EW: Tell me what’s next for Paul, who seems to still be trying to figure out where his loyalties are.

MANSON: He’s a conflicted guy trying to serve a few masters at a time. Like Mrs. S, he’s got some surprises up his sleeve as well and I don’t think they’re all going to be pleasant.

EW: What about Delphine, who is similarly caught between the Dyad Institute and her allegiance to a clone?

MANSON: First of all, Evelyne Brochu rules and we love that relationship. We love Cophine. That relationship remains fraught. Their hearts are wrapped up in it, but that doesn’t mean they’re beyond power plays. I think that Cosima, in the course of her illness is going to have to grow up and face some facts and be a little more ruthless herself. She’s a trusting, joyous, celebratory person. It’s not her normal mode of being to be mistrustful and sneaky and have to swim with sharks. But at the end of the day their hearts are caught up in this, so what’s going to win for Delphine: the heart or the Dyad?

EW: And then there is the very mysterious Mrs. S.

MANSON: Mrs. S was definitely a sleeper in season 1. We really liked spooling that character out. We obviously put quite a cliffhanger on that character and her motivations at the end of season 1 and I don’t think anyone is going to see what’s coming for Mrs. S in season 2. She’s got a lot up her sleeve. She’s a resourceful woman and her relationship with Sarah remains tense and the center of the relationship is the battle over Kira and who’s the best to at keeping Kira safe.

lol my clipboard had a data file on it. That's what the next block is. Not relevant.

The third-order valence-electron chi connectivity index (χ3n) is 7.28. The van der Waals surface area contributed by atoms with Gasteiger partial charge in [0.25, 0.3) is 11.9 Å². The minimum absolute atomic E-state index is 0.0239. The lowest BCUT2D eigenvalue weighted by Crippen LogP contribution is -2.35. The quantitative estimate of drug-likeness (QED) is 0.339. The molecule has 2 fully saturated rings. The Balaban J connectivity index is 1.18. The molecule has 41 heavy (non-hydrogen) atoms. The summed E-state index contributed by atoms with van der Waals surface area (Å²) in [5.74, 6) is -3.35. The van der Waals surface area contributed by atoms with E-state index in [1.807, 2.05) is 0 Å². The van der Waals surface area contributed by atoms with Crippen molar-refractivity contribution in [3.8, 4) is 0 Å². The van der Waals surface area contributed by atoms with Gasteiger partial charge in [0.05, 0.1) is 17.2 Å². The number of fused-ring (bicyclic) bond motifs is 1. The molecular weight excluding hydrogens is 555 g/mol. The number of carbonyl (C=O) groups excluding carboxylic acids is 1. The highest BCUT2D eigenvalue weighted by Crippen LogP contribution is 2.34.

EW: Is Mrs. S’ loyalty to Kira or to Sarah right now?

MANSON: Well, that is malleable and it can shift in circumstances, and the season is really going to get at the crux of this. Whose side are you on? – not just for Mrs. S, but for many of the characters.

EW: We saw that photo with Project LEDA written on the back. Is Project LEDA going to be cleared up in season 2?

MANSON: We’re definitely going to be exploring Project LEDA. We have a deep backstory in Orphan Black and you don’t want to spend all your time mining backstory but it’s fascinating and it bears directly on the present. So in order to move forward, Sarah has to look back. She has to look to the origins of the experiment, as do they all. As does Rachel. People might want to check out their Greek mythology – there’s some clues there. Who knows what about Project LEDA? Mrs. S may know some, but she doesn’t know nearly as much as others do.

EW: I know that the new Proletheans, led by Henrik Johannsen, will also add a super creepy new dimension in season 2.

MANSON: Where Tomas had this really archaic old world view of religion versus science, the truth is science and religion have always been uneasy bedfellows and compliment each other — any astrophysicist will tell you that. But our new villain Proletheans are driven by their belief in divine rights, but they certainly would see science as a divine right of man. Any act of man is an act of God, therefore if we can use science, then we are correct. If you are using science in the name of God then you are fine. Now if you are a godless Dr. Leekie — who is more intent on the Neolution, personal gains of evolution — then that is not serving the will of God. You can see that there are very interesting dichotomies and contradictions, as well as a more modern and realistic view of the relationship of science and religion.

EW: Anything else you can spill about season 2?

MANSON: There’s a lot going on in that Cosima storyline and the Dyad. And some of the guys you thought we’re bad guys last year may not be bad guys this year. At the end of the season we introduced Rachel, and Tatiana does a great job with her. We’ve just finished shooting the finale and Rachel is one complicated individual.

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Orphan Black

Tatiana Maslany plays half the cast of BBC America’s paranoid clone thriller.